Once upon a time, there was a man who strayed from his own country into the world known as the Land of Fools. He soon saw a number of people fleeing in terror from a field where they had been trying to reap wheat. “There is a monster in that field!” they told him. He looked and saw that it was nothing more than a watermelon. He quickly called out to them, “Fools!” “Can you not see that this is a harmless plant that can do you no harm?” Tilting his head in disgust, he turned and left these “natives” who could not distinguish between a “monster” and a simple vegetable.
Soon, another man made his way to the Land of Fools, where he too soon encountered a number of people fleeing in terror from a field where they had been trying to reap wheat. “There is a monster in that field,” they told him. He too looked and saw that it was nothing more than a watermelon. So, trying to be helpful, he offered to kill the “monster” for them. Taking out his knife, he cut the melon from its stalk and proceeded to slice and eat it. To his amazement, the people became more terrified of him than they had been of the “monster.” They instantly drove him away with pitchforks crying, “He will kill us and eat us next, unless we get rid of him!”
It so happened that a week later another man strayed into the Land of Fools. Again, he saw people fleeing in terror from a field where they had been trying to reap wheat. But this time, instead of ridiculing them for their lack of understanding he paused to learn and listen what it was they were really afraid of. Instead of offering to help them “kill” the “monster,” he chose to tiptoe away from it with them, gaining their confidence and trust in the process. Instead of offering them a quick fix solution, he invested the time with the people and taught them, little by little, the basic facts that would enable them not only to abandon their fear of watermelons, but eventually helped them see how they could cultivate them for themselves and their fellow villagers.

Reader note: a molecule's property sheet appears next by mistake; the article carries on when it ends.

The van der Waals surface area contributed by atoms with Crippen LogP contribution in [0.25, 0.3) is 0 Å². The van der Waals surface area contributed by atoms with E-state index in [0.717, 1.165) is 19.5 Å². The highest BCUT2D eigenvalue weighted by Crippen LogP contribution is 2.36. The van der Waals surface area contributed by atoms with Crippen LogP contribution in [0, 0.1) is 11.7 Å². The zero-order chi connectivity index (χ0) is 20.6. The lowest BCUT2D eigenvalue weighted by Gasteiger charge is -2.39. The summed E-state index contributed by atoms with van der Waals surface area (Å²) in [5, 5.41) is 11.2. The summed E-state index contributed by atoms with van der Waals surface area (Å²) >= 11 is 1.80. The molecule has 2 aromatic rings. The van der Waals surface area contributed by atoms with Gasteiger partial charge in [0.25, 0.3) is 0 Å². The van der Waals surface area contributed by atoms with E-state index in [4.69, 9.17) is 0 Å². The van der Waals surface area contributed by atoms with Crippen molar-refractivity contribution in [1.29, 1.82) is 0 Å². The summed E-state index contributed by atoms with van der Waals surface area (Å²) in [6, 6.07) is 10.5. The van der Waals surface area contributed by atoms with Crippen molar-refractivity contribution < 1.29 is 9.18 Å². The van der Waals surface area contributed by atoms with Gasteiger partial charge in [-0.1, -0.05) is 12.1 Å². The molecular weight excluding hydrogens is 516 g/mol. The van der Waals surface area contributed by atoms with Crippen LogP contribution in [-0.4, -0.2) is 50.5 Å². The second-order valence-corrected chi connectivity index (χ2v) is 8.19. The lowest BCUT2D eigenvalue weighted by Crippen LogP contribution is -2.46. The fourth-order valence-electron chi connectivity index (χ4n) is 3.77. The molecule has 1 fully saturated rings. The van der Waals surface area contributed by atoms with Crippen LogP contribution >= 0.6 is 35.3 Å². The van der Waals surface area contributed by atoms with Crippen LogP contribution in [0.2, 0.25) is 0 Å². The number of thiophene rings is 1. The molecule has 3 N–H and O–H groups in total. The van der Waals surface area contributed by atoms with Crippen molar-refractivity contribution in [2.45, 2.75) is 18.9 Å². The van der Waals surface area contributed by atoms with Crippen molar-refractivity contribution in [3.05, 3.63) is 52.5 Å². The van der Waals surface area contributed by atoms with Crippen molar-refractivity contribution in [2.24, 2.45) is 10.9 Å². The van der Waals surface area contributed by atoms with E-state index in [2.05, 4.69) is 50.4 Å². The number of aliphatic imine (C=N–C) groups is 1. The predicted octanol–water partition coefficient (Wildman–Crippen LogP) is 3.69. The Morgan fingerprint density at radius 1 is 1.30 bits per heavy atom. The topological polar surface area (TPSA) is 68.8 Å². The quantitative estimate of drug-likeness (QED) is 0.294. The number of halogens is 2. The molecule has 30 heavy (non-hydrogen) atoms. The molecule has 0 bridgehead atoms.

As leaders, we each have three watermelon hunters within us. The first two watermelon hunters represent those times when we are quick to judge, slow to listen and too impatient to invest the time to help others learn from the experience at hand. But we can also conduct ourselves as the third watermelon hunter and choose to withhold judgment and act with the people instead of for the people. When we guard ourselves from rushing in to solve the problem at hand, we create a space where mutual growth and understanding can occur.
Remember, people often reap the greatest harvest in their lives when they are allowed to address their fears in a space void of insult, criticism or ridicule. Choose to be an encourager, not an intimidator and see how things in your sphere of influence can blossom and grow.
John E. Michel is a widely recognized expert in culture, strategy & individual and organizational change. An accomplished unconventional leader and proven status quo buster, he has successfully led several multi-billion dollar transformation efforts and his award-winning work has been featured in a wide variety of articles and journals, including the Harvard Business Review. John enjoys helping people learn to walk differently in the world so they can become the best version of themselves possible and is married to the most patient person on the planet. Together, they are blessed with two amazing sons. You are encouraged to learn more about John at his website, www.MedicoreMe.com